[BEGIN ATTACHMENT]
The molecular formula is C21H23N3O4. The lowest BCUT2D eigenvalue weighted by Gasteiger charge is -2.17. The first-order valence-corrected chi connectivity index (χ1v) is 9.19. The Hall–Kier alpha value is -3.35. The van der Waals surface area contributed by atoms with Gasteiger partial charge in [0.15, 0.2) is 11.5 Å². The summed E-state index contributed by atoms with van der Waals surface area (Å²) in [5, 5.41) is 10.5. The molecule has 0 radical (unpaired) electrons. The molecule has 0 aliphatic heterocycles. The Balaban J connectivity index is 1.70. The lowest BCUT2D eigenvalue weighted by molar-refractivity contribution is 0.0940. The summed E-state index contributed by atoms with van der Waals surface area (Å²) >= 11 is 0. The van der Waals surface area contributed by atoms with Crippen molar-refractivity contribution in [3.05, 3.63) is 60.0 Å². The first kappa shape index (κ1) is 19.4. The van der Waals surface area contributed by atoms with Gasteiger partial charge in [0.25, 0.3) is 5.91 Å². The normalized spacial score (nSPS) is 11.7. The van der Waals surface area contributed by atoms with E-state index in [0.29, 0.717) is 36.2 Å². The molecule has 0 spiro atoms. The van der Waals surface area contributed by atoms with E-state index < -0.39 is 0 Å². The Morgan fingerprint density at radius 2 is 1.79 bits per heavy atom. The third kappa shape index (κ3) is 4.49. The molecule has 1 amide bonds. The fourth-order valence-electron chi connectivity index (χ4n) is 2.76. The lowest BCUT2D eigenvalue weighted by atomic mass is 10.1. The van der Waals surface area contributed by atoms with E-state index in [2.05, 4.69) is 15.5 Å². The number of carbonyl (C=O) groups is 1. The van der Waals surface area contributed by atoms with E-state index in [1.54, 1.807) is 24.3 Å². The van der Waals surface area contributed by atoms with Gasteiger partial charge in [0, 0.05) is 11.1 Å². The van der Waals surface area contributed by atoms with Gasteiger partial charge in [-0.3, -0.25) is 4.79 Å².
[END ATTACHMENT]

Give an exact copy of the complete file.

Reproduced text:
The molecular formula is C21H23N3O4. The lowest BCUT2D eigenvalue weighted by Gasteiger charge is -2.17. The first-order valence-corrected chi connectivity index (χ1v) is 9.19. The Hall–Kier alpha value is -3.35. The van der Waals surface area contributed by atoms with Gasteiger partial charge in [0.15, 0.2) is 11.5 Å². The summed E-state index contributed by atoms with van der Waals surface area (Å²) in [5, 5.41) is 10.5. The molecule has 0 radical (unpaired) electrons. The molecule has 0 aliphatic heterocycles. The Balaban J connectivity index is 1.70. The lowest BCUT2D eigenvalue weighted by molar-refractivity contribution is 0.0940. The summed E-state index contributed by atoms with van der Waals surface area (Å²) >= 11 is 0. The van der Waals surface area contributed by atoms with Crippen molar-refractivity contribution in [3.05, 3.63) is 60.0 Å². The first kappa shape index (κ1) is 19.4. The van der Waals surface area contributed by atoms with Gasteiger partial charge in [0.25, 0.3) is 5.91 Å². The normalized spacial score (nSPS) is 11.7. The van der Waals surface area contributed by atoms with E-state index in [0.29, 0.717) is 36.2 Å². The molecule has 0 spiro atoms. The van der Waals surface area contributed by atoms with E-state index < -0.39 is 0 Å². The Morgan fingerprint density at radius 2 is 1.79 bits per heavy atom. The third kappa shape index (κ3) is 4.49. The molecule has 1 amide bonds. The fourth-order valence-electron chi connectivity index (χ4n) is 2.76. The lowest BCUT2D eigenvalue weighted by atomic mass is 10.1. The van der Waals surface area contributed by atoms with E-state index in [2.05, 4.69) is 15.5 Å². The number of carbonyl (C=O) groups is 1. The van der Waals surface area contributed by atoms with E-state index in [1.54, 1.807) is 24.3 Å². The van der Waals surface area contributed by atoms with Gasteiger partial charge in [0, 0.05) is 11.1 Å². The van der Waals surface area contributed by atoms with Gasteiger partial charge in [-0.3, -0.25) is 4.79 Å².